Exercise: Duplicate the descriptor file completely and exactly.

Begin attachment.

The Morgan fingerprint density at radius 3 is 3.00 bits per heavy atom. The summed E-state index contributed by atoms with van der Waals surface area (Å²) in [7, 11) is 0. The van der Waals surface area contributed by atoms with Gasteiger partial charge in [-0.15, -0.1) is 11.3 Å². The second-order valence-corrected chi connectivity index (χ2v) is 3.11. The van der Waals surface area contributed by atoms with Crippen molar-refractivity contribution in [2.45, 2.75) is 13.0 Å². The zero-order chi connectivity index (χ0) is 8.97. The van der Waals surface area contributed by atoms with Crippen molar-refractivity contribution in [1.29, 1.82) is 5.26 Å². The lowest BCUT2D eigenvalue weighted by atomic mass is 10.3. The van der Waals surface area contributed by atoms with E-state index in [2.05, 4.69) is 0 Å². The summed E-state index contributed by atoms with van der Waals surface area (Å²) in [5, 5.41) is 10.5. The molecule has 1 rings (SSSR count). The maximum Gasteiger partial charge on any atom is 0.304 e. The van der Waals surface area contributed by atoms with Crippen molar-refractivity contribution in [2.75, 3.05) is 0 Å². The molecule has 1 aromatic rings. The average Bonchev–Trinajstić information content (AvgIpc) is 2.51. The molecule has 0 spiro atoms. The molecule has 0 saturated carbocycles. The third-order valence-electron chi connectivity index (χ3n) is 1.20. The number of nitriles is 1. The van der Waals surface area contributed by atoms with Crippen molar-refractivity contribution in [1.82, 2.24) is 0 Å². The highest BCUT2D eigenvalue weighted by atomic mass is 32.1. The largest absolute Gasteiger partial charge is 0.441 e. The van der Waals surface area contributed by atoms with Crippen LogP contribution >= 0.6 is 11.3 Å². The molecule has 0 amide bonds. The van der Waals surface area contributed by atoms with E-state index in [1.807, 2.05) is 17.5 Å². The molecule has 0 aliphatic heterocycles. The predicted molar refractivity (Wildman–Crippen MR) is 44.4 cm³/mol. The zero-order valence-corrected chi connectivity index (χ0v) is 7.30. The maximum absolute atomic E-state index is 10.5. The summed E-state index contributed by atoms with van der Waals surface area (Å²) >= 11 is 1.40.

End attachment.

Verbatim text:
The Morgan fingerprint density at radius 3 is 3.00 bits per heavy atom. The summed E-state index contributed by atoms with van der Waals surface area (Å²) in [7, 11) is 0. The van der Waals surface area contributed by atoms with Gasteiger partial charge in [-0.15, -0.1) is 11.3 Å². The second-order valence-corrected chi connectivity index (χ2v) is 3.11. The van der Waals surface area contributed by atoms with Crippen molar-refractivity contribution in [2.45, 2.75) is 13.0 Å². The zero-order chi connectivity index (χ0) is 8.97. The van der Waals surface area contributed by atoms with Crippen molar-refractivity contribution in [1.29, 1.82) is 5.26 Å². The lowest BCUT2D eigenvalue weighted by atomic mass is 10.3. The van der Waals surface area contributed by atoms with E-state index in [2.05, 4.69) is 0 Å². The summed E-state index contributed by atoms with van der Waals surface area (Å²) in [5, 5.41) is 10.5. The molecule has 1 rings (SSSR count). The maximum Gasteiger partial charge on any atom is 0.304 e. The van der Waals surface area contributed by atoms with Crippen molar-refractivity contribution in [2.75, 3.05) is 0 Å². The molecule has 1 aromatic rings. The average Bonchev–Trinajstić information content (AvgIpc) is 2.51. The molecule has 0 spiro atoms. The molecule has 0 saturated carbocycles. The third-order valence-electron chi connectivity index (χ3n) is 1.20. The number of nitriles is 1. The van der Waals surface area contributed by atoms with Crippen molar-refractivity contribution in [1.82, 2.24) is 0 Å². The highest BCUT2D eigenvalue weighted by atomic mass is 32.1. The largest absolute Gasteiger partial charge is 0.441 e. The van der Waals surface area contributed by atoms with Crippen LogP contribution >= 0.6 is 11.3 Å². The molecule has 0 amide bonds. The van der Waals surface area contributed by atoms with E-state index in [1.807, 2.05) is 17.5 Å². The molecule has 0 aliphatic heterocycles. The predicted molar refractivity (Wildman–Crippen MR) is 44.4 cm³/mol. The zero-order valence-corrected chi connectivity index (χ0v) is 7.30. The maximum absolute atomic E-state index is 10.5. The summed E-state index contributed by atoms with van der Waals surface area (Å²) >= 11 is 1.40.